Today is (informally) lidar day! You might not have the day off work, your kids might not bring home art projects featuring lidar, and it’s probably not possible to have a cake emblazoned with a point cloud, but lidar is taking center stage in science throughout the world and we want to celebrate!
Wave goodbye to the moon—lidar tells us it’s receding by inches per year.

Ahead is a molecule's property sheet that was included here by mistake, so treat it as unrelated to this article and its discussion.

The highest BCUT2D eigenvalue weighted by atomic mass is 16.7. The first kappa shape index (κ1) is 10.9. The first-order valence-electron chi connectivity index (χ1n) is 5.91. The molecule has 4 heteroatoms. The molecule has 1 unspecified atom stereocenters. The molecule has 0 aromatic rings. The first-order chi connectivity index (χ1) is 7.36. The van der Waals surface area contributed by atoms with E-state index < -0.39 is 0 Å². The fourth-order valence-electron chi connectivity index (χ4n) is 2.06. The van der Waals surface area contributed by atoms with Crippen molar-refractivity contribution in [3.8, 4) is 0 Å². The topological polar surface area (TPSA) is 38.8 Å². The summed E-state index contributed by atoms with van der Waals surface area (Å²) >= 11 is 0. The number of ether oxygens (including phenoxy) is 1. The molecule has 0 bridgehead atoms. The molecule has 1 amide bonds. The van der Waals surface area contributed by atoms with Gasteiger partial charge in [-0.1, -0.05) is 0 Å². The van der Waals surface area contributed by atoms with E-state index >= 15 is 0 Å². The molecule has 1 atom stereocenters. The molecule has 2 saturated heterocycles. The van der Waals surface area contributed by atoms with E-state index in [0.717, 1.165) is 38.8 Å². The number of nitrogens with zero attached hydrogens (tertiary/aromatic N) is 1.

But what is it? Lidar—Light Detection and Ranging, or a combination of ‘laser’ and ‘radar’—has been around since the 1960’s when folks first used lasers to measure the distance between objects. During the Apollo mission, in addition to collecting great moon rocks for geologists to study, the astronauts also installed a reflector that scientists use with lidar to measure how quickly the moon is moving away from the earth (~3.8 cm/yr it turns out, slowing our orbit about 2 seconds per century).
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